“I believe that the biggest threat we have to our competitiveness are educational scores that are dropping compared to many other countries around the world. I think in math we’re 25th, and in reading we’re 17th. Also, there’s always a threat of protectionism from countries that we would like to export to, such as Russia.”

Rob Denson
President, Des Moines Area Community College

“Every sector is subject to competition. Within our college, we’re looking at what are the disruptive technologies that could impact our business. Iowa is pretty successful right now; we’re riding high. But there’s no guarantee that’s going to continue. Iowa’s education system was tops for years; now we’re not No. 1 anymore. What do we need to do to get it back up? I think the Legislature and the governor are doing the right things, but we need to get behind them to push it.”

What is Iowa doing well?

Internships: Internships appear to be a strong suit in many ways for Iowa, the panelists said. Ryko, for instance, used a state program that reimburses companies two-thirds of interns’ salaries to bring on five Iowa State University engineering students as interns, some of whom the company hired full time. Denson noted that DMACC has hired an administrator whose time is dedicated almost exclusively to expanding internship opportunities. 
Incentives: In terms of incentives, ABI’s Mike Ralston said the Iowa’s research activities tax credit and its single-factor formula for taxing businesses are two of the best incentives the state has for businesses in general and manufacturers in particular. The research activities tax credit can be applied to wages, supplies supporting research activities or toward 65 percent of expenses of contract research. The single-factor formula allows manufacturers to be taxed based just on their Iowa sales; some states factor in employment and physical plant as well as sales in figuring corporate taxes. 

Stability: Having moved to Iowa three years ago from Southern California, L’Heureux said he appreciates Iowa’s stability in an era when both state governments and municipalities elsewhere in the country are facing insolvency. “We don’t have a huge pension liability hanging over our heads,” he said on the December morning when Detroit’s bankruptcy and Illinois’ pension restructuring were in the headlines. “It’s run business-like, which I think gives us all more comfort as we look to grow jobs in Iowa.” 

Focus on keeping businesses here

It was clear from the conversation that Iowa economic development officials would do well to pay at as much attention to companies that are already in the state and are growing as it does to attracting megaprojects such as data centers and fertilizer plants. In comparison to the up to $100 million in incentives for the Egyptian conglomerate Orascom, L’Heureux noted that Ryko has only qualified to receive $25,000 in state internship grants. In that sense, “I’m not feeling the love,” he said. Additionally, the high marginal costs of growing market share in the United States are driving Ryko to look overseas for growth, L’Heureux said. He noted that his company had just made a difficult decision to build a 100,000-square-foot plant in Canada rather than the United States. “There were three primary drivers for that,” he said. “First was the labor constraint; they have a much larger pool of skilled labor in that market. A second factor was taxes; there was a huge tax advantage of doing manufacturing up in Canada versus the United States. The third was incentives. The state of Iowa is doing a nice job of making it a very business-friendly environment ... but the competition is fierce, and the incentives being thrown around to draw you to another market are really exciting.”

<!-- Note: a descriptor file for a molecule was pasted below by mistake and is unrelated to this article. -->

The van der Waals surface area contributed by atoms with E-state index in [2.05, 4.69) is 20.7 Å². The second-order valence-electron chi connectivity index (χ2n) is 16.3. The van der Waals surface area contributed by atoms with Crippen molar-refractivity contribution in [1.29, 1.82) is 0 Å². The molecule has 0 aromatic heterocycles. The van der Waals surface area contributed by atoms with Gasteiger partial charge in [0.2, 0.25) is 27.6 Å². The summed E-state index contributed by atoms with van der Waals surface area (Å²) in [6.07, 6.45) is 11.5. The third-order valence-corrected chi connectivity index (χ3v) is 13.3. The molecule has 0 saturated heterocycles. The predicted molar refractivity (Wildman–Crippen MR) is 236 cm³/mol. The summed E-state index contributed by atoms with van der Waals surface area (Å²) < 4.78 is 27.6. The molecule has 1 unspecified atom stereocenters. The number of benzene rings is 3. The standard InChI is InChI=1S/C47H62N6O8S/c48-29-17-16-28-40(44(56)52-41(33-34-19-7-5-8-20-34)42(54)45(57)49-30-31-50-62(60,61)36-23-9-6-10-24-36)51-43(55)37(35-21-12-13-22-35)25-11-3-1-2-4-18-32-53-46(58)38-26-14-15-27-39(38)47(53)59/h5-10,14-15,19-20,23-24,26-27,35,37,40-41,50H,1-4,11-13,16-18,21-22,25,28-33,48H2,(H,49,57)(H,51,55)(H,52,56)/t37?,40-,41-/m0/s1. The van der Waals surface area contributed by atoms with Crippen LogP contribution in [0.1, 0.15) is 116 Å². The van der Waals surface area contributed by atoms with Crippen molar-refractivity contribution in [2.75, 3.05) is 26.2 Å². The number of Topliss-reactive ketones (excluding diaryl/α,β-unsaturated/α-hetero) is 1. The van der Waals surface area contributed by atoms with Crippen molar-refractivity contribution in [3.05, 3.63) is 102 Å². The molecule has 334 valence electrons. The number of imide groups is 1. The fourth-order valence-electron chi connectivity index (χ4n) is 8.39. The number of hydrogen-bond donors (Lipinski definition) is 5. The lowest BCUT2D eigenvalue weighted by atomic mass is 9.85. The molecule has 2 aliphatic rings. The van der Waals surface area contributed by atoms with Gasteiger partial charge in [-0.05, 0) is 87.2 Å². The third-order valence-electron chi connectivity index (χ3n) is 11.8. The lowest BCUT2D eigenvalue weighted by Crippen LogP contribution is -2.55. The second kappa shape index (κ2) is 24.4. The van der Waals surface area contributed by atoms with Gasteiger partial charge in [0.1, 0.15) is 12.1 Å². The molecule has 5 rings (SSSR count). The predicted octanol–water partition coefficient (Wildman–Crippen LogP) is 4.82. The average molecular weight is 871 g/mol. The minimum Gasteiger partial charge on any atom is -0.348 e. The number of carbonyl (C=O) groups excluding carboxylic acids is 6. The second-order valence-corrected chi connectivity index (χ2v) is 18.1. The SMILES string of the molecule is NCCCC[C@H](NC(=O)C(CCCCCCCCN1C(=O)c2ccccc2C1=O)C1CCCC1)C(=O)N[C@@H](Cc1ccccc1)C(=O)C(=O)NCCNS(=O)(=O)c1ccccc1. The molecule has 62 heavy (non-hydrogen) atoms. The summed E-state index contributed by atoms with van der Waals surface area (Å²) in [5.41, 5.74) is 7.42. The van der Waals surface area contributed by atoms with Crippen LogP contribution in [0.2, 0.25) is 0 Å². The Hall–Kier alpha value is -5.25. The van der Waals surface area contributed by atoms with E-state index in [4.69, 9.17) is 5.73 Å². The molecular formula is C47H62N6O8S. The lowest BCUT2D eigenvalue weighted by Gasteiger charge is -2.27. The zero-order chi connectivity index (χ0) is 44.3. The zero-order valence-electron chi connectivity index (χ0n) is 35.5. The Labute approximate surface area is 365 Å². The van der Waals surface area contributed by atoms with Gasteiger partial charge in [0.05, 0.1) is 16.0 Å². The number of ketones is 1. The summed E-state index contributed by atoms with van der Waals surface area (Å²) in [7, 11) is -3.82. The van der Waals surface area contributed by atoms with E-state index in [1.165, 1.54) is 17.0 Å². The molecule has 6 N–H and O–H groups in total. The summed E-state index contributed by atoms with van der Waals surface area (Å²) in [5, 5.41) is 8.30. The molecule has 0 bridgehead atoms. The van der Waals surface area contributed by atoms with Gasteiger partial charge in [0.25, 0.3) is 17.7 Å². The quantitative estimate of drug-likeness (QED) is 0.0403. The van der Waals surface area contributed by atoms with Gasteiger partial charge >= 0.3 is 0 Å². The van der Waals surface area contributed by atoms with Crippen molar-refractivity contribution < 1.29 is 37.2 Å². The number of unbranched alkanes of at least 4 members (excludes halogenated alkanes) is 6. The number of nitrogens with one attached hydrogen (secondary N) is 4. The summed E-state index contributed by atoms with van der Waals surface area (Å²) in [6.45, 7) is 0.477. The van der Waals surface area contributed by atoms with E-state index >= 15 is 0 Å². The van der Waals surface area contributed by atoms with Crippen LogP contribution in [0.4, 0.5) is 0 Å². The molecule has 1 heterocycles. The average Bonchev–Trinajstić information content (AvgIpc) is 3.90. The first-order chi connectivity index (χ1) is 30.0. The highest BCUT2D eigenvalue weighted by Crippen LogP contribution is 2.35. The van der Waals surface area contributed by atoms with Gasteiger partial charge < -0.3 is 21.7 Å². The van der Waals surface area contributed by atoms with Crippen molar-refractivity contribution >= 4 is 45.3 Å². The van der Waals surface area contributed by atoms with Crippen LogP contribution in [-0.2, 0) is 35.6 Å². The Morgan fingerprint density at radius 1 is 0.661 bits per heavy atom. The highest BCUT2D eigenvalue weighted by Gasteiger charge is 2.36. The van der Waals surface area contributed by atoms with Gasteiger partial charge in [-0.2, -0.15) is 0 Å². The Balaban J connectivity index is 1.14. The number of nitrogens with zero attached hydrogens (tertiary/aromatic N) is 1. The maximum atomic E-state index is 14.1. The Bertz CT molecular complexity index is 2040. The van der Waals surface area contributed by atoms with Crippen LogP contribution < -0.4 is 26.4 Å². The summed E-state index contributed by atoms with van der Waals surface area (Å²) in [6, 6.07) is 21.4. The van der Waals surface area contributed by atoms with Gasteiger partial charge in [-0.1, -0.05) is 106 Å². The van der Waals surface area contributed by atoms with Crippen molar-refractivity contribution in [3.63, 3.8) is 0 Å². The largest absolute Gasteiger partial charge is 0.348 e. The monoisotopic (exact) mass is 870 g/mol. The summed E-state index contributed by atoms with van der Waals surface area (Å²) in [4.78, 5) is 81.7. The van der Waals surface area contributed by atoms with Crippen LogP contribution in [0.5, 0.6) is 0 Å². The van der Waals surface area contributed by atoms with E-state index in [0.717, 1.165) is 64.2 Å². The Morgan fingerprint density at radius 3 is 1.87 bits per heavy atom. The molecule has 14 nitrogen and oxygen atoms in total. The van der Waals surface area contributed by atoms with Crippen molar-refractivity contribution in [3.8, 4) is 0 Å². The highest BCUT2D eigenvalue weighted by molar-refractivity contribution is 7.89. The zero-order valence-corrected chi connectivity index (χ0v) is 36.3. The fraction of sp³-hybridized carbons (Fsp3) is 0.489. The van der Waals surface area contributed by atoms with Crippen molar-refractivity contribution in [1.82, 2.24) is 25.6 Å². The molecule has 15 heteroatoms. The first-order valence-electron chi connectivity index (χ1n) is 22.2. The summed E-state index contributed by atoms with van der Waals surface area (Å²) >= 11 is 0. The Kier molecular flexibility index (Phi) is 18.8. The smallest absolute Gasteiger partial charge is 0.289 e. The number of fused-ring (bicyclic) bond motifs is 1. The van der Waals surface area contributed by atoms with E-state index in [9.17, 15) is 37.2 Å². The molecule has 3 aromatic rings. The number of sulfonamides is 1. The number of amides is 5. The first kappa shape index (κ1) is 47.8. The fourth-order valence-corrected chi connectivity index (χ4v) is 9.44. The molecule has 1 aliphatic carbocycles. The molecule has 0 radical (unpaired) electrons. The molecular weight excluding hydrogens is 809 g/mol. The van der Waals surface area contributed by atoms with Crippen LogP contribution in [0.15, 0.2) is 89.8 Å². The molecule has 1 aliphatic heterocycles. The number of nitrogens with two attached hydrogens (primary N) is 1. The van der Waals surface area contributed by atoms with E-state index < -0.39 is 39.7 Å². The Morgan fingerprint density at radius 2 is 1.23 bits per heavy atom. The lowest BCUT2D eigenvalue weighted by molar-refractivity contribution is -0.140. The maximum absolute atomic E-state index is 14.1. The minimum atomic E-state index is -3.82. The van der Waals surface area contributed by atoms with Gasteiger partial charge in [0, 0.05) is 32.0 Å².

Quick hits

Globalization reality: 
Hansen: Deere makes highly sophisticated cotton pickers, yet most of the world’s cotton is still picked by hand. One of Deere’s machines produced in Ankeny can pick more in a day than a Third World cotton laborer will pick in his entire lifetime.

What’s really hurting American manufacturing:
L’Heureux: “For manufacturers, one of the largest issues that we have is that the American-based manufacturer is at about a 20 percent cost disadvantage compared with our competitors around the world. That’s driven largely by two factors: taxes and regulation. And that’s not talking about labor costs; the American worker today is enormously affordable. Labor is really no longer the big factor.”

It’s a small state after all: 
The panelists talked about how Ruster Sports LLC, founded by T.J. Tollakson, is a great example of a small, innovative manufacturer. Tollakson’s company makes high-tech carbon-fiber bicycles near downtown Des Moines. Turns out that T.J. Tollakson was in the same Cub Scout pack as Hansen’s son and that Hansen was the pack leader.

Scotty, beam me up: 

Hansen: “There are great opportunities, but logistics costs are not free. We don’t have a Star Trek teleporter yet.” 

Ralston: “It’s probably being worked on at DMACC.”

Hansen: “I’ll stop by this afternoon...”